As a young girl, Pearl had always had a fascination and obsession with her mother’s scarlet letter. For example “In the forest scene when Hester takes off the Scarlet letter, Pearl becomes frantically disturbed and won’t quiet down until Hester has it back on her dress, as if by discarding the letter Hester has discarded Pearl,” (Johnson: A Literary Analysis of The Scarlet Letter, pg.1). The scarlet letter is a part of Hester, as is Pearl, if Hester removes the letter, she also disowns Pearl. The only way Pearl recognize her mother is when she has the letter on. Hester dresses Pearl in red so she can represent her scarlet letter.
The whole town recognizes the fact that Hester had committed adultery because her husband had not been seen for over two years, and Hester had just bore a child w... ... middle of paper ... ...blood! "(Hawthorne 162) Dimmesdale's soul is also saved because of Pearl. Pearl makes Dimmesdale feel so horrible that his only option left is to confess. Once Arthur Dimmesdale confesses to the town his sin, "Pearl kissed his lips.
(page 48) Even so, she cannot hide from what her sin has produced. Every day her daughter Pearl reminds her of her sin. The only way to freedom is to avoid being defined by the society in which she finds herself. It is a gradual process but slowly, due to her compassion for the poor and sick, people start to view Hester's badge as meaning “Able” rather than “Adulteress”. Eventually her badge becomes a blessing as other women come to her for advice and counseling in that, “people brought all their sorrows and perplexities, and besought her counsel, as... ... middle of paper ... ...pite being forgiven by Mr. Dimmesdale.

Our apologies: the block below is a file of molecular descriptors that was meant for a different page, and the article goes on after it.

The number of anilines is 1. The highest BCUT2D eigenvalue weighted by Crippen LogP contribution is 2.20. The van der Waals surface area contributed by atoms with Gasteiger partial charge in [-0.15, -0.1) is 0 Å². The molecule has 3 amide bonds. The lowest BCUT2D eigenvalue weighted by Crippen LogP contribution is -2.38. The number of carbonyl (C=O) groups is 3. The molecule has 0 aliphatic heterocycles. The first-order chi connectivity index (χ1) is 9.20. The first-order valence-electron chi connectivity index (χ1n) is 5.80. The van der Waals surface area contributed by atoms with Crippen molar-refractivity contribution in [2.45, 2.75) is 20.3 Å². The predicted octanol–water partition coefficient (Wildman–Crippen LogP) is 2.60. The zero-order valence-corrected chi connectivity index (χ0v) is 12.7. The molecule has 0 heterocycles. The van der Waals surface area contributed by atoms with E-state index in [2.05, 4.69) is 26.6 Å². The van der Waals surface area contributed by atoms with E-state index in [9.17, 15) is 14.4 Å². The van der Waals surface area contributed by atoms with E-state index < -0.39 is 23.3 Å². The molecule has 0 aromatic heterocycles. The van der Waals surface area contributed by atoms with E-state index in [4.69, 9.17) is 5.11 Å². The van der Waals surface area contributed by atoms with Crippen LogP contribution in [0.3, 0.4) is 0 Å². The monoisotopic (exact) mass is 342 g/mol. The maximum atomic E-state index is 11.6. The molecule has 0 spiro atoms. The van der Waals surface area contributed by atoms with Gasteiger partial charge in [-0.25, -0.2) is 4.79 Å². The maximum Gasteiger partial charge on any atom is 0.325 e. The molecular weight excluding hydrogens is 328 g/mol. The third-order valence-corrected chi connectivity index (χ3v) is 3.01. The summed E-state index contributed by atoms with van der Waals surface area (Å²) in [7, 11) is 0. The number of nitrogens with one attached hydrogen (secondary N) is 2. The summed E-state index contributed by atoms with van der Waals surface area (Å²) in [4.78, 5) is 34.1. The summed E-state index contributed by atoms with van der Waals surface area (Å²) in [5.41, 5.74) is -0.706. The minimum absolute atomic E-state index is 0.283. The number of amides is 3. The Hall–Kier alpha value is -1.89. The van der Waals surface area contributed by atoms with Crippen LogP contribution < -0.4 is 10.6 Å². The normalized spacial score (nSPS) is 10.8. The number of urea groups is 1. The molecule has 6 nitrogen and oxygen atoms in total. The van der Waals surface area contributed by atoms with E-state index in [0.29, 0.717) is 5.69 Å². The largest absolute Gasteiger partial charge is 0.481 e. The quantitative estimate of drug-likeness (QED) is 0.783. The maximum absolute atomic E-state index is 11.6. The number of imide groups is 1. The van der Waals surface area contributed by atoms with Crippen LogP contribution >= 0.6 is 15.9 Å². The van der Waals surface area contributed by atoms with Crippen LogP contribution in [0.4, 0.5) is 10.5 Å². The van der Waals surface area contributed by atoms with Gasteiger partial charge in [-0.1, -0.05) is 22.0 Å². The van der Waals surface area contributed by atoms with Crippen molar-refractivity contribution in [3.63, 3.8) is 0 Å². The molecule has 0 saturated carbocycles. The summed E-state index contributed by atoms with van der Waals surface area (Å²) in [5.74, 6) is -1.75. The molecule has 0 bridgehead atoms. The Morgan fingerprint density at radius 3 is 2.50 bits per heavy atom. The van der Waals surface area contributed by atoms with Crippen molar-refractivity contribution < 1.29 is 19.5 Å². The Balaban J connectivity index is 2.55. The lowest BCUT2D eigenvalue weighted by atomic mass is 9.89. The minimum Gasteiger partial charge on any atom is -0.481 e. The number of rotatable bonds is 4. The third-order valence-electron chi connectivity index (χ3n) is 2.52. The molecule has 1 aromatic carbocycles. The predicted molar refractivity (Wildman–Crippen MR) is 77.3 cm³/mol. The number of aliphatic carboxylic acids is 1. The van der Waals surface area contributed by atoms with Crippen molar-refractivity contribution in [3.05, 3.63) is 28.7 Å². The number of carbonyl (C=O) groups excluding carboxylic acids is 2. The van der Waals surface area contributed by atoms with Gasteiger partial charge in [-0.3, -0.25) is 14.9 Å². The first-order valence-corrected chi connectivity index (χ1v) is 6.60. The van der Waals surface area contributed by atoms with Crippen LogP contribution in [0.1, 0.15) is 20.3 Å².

When she was forced to stand on the scaffold she held her baby tight as people looked her up and down with disgust. Even though the “A” showed problems for her, she didn’t budge and stood her sentence out despite how embarrassing it must have been. The first thing Pearl noticed when she was born was the scarlet letter on her mother’s chest. She reached up to touch it, and the letter became part of Hester, not only herself. Pearl didn’t actually know that the “A” represented Hester’s sin of adultery, but instead she made a connection with the object.
The Townspeople see the scarlet letter “A” as a form of embarrassment for Hester and a way of keeping order and peace within the colony. The story begins with Hester having to go on the scaffold and stand there for three hours with her two shameful sins, the letter A (which stands for Adulteress) and her illegitimate child. The magistrates feel as though constant public embarrassment will disclose the secret of the child’s father. On the scaffold Hester experiences harsh words. A group of women are having a discussion in the crowd and one-woman states, “At the very least, they should have put the brand of a hot iron on Hester Prynne’s forehead.